Books : reviews

Bryony Coles, John Coles.
Sweet Track to Glastonbury: the Somerset Levels in prehistory.
Thames and Hudson. 1986

The Somerset Levels are one of Britain’s best-known areas of wetland, where the extraordinary preservative qualities of the peat have embalmed ancient trackways and lost villages for thousands of years. Excavating in the Levels for the past two decades, Bryony and John Coles have unearthed the world’s ‘oldest road’, the Neolithic Sweet Track. Their researches in the famous Iron Age settlements of Glastonbury and Meare have given us the clearest picture so far available of late prehistoric British life, its house-building, crafts and industries. Here is a full account of their work, perhaps the most detailed study ever attempted of ancient man’s impact upon the landscape.

Bryony Coles, John Coles.
People of the Wetlands: bogs, bodies and lake-dwellers.
Thames and Hudson. 1989

The world’s wetlands are unique environments: from inland bogs and lakes to coastal marshes they are rich not just in wildlife, but human life and history as well. For thousands of years the wetlands, through their extraordinary preservative qualities, have kept intact ancient remains that would have perished on dry land, such as the bodies of unwary travellers trapped in the bog, or prehistoric trackways and whole villages. But now these landscapes are under serious threat from drainage and peat-cutting. This timely book is the first to describe for the general reader the extraordinary archaeological wealth of the wetlands worldwide – and just how much we stand to lose if this heritage is destroyed.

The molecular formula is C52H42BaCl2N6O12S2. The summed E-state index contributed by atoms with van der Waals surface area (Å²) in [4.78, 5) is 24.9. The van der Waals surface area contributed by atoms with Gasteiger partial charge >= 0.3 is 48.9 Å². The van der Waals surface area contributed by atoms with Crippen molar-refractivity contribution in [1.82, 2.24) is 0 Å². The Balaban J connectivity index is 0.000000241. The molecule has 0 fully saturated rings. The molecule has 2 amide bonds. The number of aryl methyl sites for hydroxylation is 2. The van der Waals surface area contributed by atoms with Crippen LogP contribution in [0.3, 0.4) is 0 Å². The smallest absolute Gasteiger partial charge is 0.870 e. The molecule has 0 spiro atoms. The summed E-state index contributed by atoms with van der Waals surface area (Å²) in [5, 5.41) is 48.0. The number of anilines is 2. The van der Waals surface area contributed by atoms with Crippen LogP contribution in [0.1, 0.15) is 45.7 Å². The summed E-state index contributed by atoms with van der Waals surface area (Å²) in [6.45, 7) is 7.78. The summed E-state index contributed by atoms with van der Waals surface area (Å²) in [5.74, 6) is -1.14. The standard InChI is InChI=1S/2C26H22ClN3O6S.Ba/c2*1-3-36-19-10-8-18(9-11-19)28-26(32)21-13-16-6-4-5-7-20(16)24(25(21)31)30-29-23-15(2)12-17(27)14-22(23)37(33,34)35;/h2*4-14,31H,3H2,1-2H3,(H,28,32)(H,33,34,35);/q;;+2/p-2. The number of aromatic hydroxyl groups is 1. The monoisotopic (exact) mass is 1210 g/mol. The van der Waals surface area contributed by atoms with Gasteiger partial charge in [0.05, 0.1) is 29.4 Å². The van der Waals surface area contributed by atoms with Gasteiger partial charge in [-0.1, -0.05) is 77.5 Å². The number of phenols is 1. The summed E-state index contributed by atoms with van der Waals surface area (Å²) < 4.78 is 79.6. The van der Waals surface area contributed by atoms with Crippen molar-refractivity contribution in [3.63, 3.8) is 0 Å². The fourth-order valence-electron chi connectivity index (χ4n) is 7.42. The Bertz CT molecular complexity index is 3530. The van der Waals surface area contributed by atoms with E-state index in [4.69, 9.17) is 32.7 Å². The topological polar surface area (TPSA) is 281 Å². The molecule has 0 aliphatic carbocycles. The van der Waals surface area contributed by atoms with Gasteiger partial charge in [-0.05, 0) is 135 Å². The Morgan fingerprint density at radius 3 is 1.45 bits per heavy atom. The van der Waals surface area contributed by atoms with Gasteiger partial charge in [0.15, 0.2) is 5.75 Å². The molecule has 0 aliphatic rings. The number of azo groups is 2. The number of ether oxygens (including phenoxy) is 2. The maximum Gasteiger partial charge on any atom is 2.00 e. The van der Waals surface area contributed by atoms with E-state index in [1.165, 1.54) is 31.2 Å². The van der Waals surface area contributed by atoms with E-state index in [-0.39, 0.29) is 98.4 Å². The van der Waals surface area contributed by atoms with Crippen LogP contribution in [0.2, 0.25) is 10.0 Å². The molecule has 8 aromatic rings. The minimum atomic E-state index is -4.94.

People of the Wetlands tells the story from the discovery of the first bog bodies and lake-dwellings more than a century ago to today’s scientific excavations, chiefly in Europe and North America, but increasingly all round the world. The mystery of the bog bodies is fully explored: some individuals met an accidental death, but how many – like Lindow Man, recently unearthed in England – were murdered or sacrificed? Fully discussed too are the revolutionary results of the new tree-ring chronology, which allows prehistoric wetland villages to be dated with a precision once reserved for ancient Egypt or Rome. But wetland archaeology excels above all in revealing details about ancient life: how early farmers wore straw sandals and enjoyed birch-bark chewing gum, how they adorned their houses with patterned textiles, and how they erected wooden god-dollies beside their roadways to ward off evil spirits.

John Coles, Stephen Minnitt.
Industrious and Fairly Civilized: the Glastonbury Lake Village.
Somerset Levels Project. 1995

John Coles, David Hall.
Changing Landscapes: The Ancient Fenland.
Cambridgeshire County Council. 1998